Think that the ATP should go for that situation and really make more tournaments there in Latin America.

But as always, we know the changes and the innovations in our organization are complex.


Q. You’re saying that you’re very satisfied and happy. Perhaps the best news is that you’ve been pretty consistent.

RAFAEL NADAL: The best news is that I play well. That’s the best news, I think.

I think that I’ve done a lot of things that I’ve done well historically during a lot of years on this surface. I think I’ve done them again today.

So I’ve played really good shots; I’ve been able to win two break points with two passing shots, very complicated shots. I took the opportunity that I had on the break points.

I managed to solve the opportunities that he had with my serve because I think I played bravely and aggressively. After that, I managed to have a regular game without committing many errors and having the initiative in the point whenever I could.

When I couldn’t, I was just defending, trying to recover. I was moving pretty well covering the court. I wasn’t feeling that the court was too big for me as perhaps could happen in other moments.

I feel that I was in good position on the court. Those are all the things that led me to a good result on this surface.

Of course there are always things I can do better, but I think I’ve gone a very important step forward.


Q. You were talking about Brazil and the crowd over there, saying that they support you and that the court is very full. What do you say about the people here in Madrid? The court with you is pretty full, but with other players it’s not as crowded, like with Giraldo.

RAFAEL NADAL: Well, in my case I have only the feeling when I’m not court. When I’m on the court, the support of the crowd is simply amazing, it’s brutal.

It’s one of the places where I go out there in the court and I feel the most loved, the most supported in the world. So for me, whenever I go out to play here in Madrid in any kind of situation, it’s a really good feeling.

You know, I feel very emotional and I really want to play well here. The energy these people give me here it’s really hard to find in other places.

In the end, it’s also really hot here on this court. There is a lot of the metal out here. The people don’t leave, but they’re just looking for shade and trying not to be so hot and all the time on the court.

So it’s tough for them, too.


Q. You were talking about the tennis in Latin America. On the calendar there are a lot of things. What would you do? Would you substitute one of the current tournaments we have? Do you think that the market is very saturated? How would you do it?

RAFAEL NADAL: You know, I left the council of players because of something a long time ago. In politics there has been a long time that I’ve not been there, and it’s not going to be now when I go back in.

When I was in there I saw a few solutions. That’s when I left. So being out of it, you know, it doesn’t worry me a lot. It shouldn’t worry you. Shouldn’t worry you my opinion or my solution because I’m not there. We should ask the people that have the power to change these things.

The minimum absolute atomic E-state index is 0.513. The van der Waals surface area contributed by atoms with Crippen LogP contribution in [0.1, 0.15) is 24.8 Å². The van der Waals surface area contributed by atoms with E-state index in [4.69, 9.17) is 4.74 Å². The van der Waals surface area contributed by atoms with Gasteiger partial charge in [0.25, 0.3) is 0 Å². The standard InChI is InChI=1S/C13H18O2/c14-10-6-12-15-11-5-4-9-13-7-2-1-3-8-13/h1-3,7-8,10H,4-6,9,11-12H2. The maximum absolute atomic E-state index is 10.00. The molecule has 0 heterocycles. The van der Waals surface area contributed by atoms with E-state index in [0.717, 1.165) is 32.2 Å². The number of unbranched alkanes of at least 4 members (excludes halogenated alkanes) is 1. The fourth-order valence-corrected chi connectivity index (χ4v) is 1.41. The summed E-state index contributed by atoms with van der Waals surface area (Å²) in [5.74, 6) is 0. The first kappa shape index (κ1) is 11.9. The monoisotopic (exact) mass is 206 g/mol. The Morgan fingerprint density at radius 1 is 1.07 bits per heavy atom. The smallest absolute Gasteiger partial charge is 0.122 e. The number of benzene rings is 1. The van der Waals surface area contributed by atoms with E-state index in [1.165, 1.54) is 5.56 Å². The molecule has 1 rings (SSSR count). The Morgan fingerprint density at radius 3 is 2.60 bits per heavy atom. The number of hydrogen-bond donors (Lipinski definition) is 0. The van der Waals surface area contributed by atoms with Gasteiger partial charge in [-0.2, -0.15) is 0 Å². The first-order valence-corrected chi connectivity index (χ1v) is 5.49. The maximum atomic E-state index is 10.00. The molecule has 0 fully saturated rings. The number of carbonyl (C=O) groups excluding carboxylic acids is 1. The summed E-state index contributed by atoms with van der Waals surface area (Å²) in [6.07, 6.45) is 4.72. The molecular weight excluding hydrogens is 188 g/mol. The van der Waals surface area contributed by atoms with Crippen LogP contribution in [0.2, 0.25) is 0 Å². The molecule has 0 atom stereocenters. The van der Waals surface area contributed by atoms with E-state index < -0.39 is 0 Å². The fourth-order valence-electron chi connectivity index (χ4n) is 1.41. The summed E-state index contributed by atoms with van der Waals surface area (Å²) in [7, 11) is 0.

I don’t know that other people have the power, but it would be great to have a Masters 100 in Latin America.


Q. Yesterday you said that after your win that you played about an hour of what you thought was your best tennis for the past couple of weeks. You struggled a little bit to close out the match. Do you feel that you were playing at your best throughout the whole match today and were able to close it out?

RAFAEL NADAL: I played probably the most solid match during the whole clay season, because it’s true that in the first round I played well after the 4 1 in the first set; in the second round I played well for almost one hour, you know, 6 1, 3 Love playing at the very good level.

Today I was playing with very positive energy during the whole match and increasing the level as the match went on. So I am very proud and happy the way I managed the situation today. I made an important improvement about personal feelings and talking. Happy for that.

Tomorrow is another history. Always the feet close to the floor. Every day is different history, and I know that the things can change.

But victory like today improve my confidence.


Jack Draper Wins In Stuttgart, Potentially Faces Andy Murray in Round Two



Jack Draper – ATP Monaco di Baviera 2024 (foto via Twitter @atptour)

Britain’s Jack Draper tight first round win headlined the opening day’s results at the Boss Open 2024 in Stuttgart – and possibly faces a second-round match with Andy Murray who takes on Marcos Giron tomorrow.

Less than 24 hours from the last ball being hit at Roland Garros, the ATP Tour had already switched surfaces onto the grass, and 22-year-old Draper was well tested but ultimately came through in two tie-breakers over Sebastian Ofner.

The sixth seed’s 7-6, 7-6 win contained just one break of serve each, both coming in the second set, as serve dominated proceedings on the faster grass courts in Germany.

While the Austrian won 75% on his first serve, Draper won a whopping 89% behind his first delivery as well as hitting eight aces. These kind of service stats will surely take him far during the grass court season.

“I thought it was a really good match,” Eurosport quoted Draper saying after his match.